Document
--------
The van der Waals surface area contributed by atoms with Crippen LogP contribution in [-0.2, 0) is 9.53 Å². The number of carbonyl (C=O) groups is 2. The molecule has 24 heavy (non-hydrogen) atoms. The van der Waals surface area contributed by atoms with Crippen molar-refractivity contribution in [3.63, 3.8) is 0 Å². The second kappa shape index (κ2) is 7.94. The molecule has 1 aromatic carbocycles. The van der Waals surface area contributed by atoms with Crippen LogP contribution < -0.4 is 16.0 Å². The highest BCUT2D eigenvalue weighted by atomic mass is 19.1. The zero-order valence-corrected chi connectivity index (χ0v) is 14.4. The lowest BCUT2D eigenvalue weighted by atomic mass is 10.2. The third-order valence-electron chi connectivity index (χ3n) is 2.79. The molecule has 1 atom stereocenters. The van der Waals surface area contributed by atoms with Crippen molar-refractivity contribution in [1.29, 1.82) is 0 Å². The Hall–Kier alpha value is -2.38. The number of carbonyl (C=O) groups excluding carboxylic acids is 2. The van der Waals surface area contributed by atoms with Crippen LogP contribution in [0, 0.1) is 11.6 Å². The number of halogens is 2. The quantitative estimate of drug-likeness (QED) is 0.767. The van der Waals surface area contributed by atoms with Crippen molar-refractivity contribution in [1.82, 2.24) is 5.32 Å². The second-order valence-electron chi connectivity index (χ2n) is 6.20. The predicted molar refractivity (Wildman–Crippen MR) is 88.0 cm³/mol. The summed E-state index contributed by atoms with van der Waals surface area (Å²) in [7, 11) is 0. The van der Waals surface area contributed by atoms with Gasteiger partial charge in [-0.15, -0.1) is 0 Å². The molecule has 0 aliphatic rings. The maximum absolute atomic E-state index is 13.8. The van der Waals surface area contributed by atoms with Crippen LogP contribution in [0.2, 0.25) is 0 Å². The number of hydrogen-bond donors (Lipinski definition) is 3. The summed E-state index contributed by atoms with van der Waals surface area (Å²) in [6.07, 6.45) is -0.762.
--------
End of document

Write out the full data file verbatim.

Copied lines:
The van der Waals surface area contributed by atoms with Crippen LogP contribution in [-0.2, 0) is 9.53 Å². The number of carbonyl (C=O) groups is 2. The molecule has 24 heavy (non-hydrogen) atoms. The van der Waals surface area contributed by atoms with Crippen molar-refractivity contribution in [3.63, 3.8) is 0 Å². The second kappa shape index (κ2) is 7.94. The molecule has 1 aromatic carbocycles. The van der Waals surface area contributed by atoms with Crippen LogP contribution < -0.4 is 16.0 Å². The highest BCUT2D eigenvalue weighted by atomic mass is 19.1. The zero-order valence-corrected chi connectivity index (χ0v) is 14.4. The lowest BCUT2D eigenvalue weighted by atomic mass is 10.2. The third-order valence-electron chi connectivity index (χ3n) is 2.79. The molecule has 1 atom stereocenters. The van der Waals surface area contributed by atoms with Crippen molar-refractivity contribution in [1.29, 1.82) is 0 Å². The Hall–Kier alpha value is -2.38. The number of carbonyl (C=O) groups excluding carboxylic acids is 2. The van der Waals surface area contributed by atoms with Crippen LogP contribution in [0, 0.1) is 11.6 Å². The number of halogens is 2. The quantitative estimate of drug-likeness (QED) is 0.767. The van der Waals surface area contributed by atoms with Crippen molar-refractivity contribution in [1.82, 2.24) is 5.32 Å². The second-order valence-electron chi connectivity index (χ2n) is 6.20. The predicted molar refractivity (Wildman–Crippen MR) is 88.0 cm³/mol. The summed E-state index contributed by atoms with van der Waals surface area (Å²) in [7, 11) is 0. The van der Waals surface area contributed by atoms with Gasteiger partial charge in [-0.15, -0.1) is 0 Å². The molecule has 0 aliphatic rings. The maximum absolute atomic E-state index is 13.8. The van der Waals surface area contributed by atoms with Crippen LogP contribution in [0.2, 0.25) is 0 Å². The number of hydrogen-bond donors (Lipinski definition) is 3. The summed E-state index contributed by atoms with van der Waals surface area (Å²) in [6.07, 6.45) is -0.762.